Courtesy of Dragzine. Bernd’s car was white like this one but lifted higher in the back. The Chevy Nova of the time also looked a lot like the Chevy II, so it’s hard to be sure if this is actually the Chevy II.
Years and years and years ago, when Bernd and I were first going together, he owned a Chevy II. It was a boxy thing and lifted on leaf springs in the back.
It didn’t have power steering and the steering wheel was huge and took a lot of muscle to turn. The brake pedal was hard to depress too. Ordinarily, it was a bitch to drive. As short and small as I am, it was a real difficulty for me.
Bernd got this job putting up directional signs to housing developments. They had to be up by 4:00 p.m. on Fridays and taken down no sooner than 4:00 p.m. on Sundays. It was difficult work in that he had to get out of the car at each position, get the sign (if it was a staked position he pounded it into the ground with the sign already stapled to the stake, or staple it to whatever was handy … like a telephone pole), put it in place, get back in the car and drive to the next position.
Wasn’t long before he figured I should drive his car while he planted the signs. And then not long after that I was also driving while he took the signs down.
We streamlined the whole procedure by putting the signs in the back seat instead of in the trunk. We did it all pretty quickly and efficiently.
Around this same time, in an effort to be further efficient and save some money, Bernd decided to do his own oil changes. He invested in some ramps, figuring he’d be doing oil changes on into the future.
Came the day he wanted to change the oil and his dad was at work and his mom was off doing something so there were no cars in the garage. We set up the ramps.
They were nice ramps, with a dip at the top to cradle the tire. But I had my misgivings. They were unformulated misgivings. Mores the shame.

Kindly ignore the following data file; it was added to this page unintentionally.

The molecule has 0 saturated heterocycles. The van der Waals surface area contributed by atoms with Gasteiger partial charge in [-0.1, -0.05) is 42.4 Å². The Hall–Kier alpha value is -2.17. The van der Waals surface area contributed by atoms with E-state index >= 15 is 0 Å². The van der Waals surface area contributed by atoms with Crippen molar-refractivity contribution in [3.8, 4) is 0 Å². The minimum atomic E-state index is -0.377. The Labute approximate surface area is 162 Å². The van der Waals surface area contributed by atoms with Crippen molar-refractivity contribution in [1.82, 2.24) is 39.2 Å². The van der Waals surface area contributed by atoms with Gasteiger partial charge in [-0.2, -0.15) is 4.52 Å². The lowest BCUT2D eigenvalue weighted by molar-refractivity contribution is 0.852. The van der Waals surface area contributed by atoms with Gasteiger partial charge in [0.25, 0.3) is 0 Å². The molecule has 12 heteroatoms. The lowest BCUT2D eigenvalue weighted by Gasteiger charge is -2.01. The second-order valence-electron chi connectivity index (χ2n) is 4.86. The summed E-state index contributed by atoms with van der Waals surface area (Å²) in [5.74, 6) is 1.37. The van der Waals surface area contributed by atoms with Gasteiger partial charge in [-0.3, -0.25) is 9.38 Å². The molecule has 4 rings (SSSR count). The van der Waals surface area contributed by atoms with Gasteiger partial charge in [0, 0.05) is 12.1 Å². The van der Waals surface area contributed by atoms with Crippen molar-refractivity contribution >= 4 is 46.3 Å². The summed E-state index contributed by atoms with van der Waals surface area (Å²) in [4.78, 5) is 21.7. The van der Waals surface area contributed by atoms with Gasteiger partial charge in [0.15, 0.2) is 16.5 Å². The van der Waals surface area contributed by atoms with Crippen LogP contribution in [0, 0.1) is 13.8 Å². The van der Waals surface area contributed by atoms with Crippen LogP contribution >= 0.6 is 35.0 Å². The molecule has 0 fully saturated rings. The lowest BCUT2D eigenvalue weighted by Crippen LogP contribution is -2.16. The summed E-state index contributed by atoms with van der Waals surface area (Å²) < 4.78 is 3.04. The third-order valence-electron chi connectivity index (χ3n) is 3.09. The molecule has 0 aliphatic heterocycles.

I didn’t want to stand in front of the car and direct him as he drove up onto the ramps (I make no claim to having a sixth sense, but sometimes I wonder). So we painstakingly got the car all lined up with the ramps. We had the ramps as straight as we could get them by eyeballing them. Then Bernd proceeded to drive up on them.
Boy was I glad I was behind the car.
One of the ramps shot forward like a bullet and slammed into the back wall of the garage. It missed the washer and dryer and the spare refrigerator by just a hair.
The other ramp shifted and got wedged underneath the car. We had a hell of a time getting the car off the ramp.
We did get the oil changed that day with a jack and jack stands.
Later, when we were married and Bernd had tired of the whole jack and jack stands routine, he bought another set of ramps. This set was more expensive with a longer run-up to the top and the top depression was larger.
We used a masonry bit and drilled holes in the garage floor. We drilled holes in the base of the ramps. And we secured the ramps in place, front and rear, with very long and heavy bolts dropped into the holes in the garage floor.
Worked like a charm.
But nobody ever said to us that we should secure those first ramps. Now maybe that seems like a no-brainer to some of you. But it wasn’t to us. Luckily, the damage to the garage wasn’t that extensive. And we learned something about physics that we never forgot.
Courtesy of Calm Sage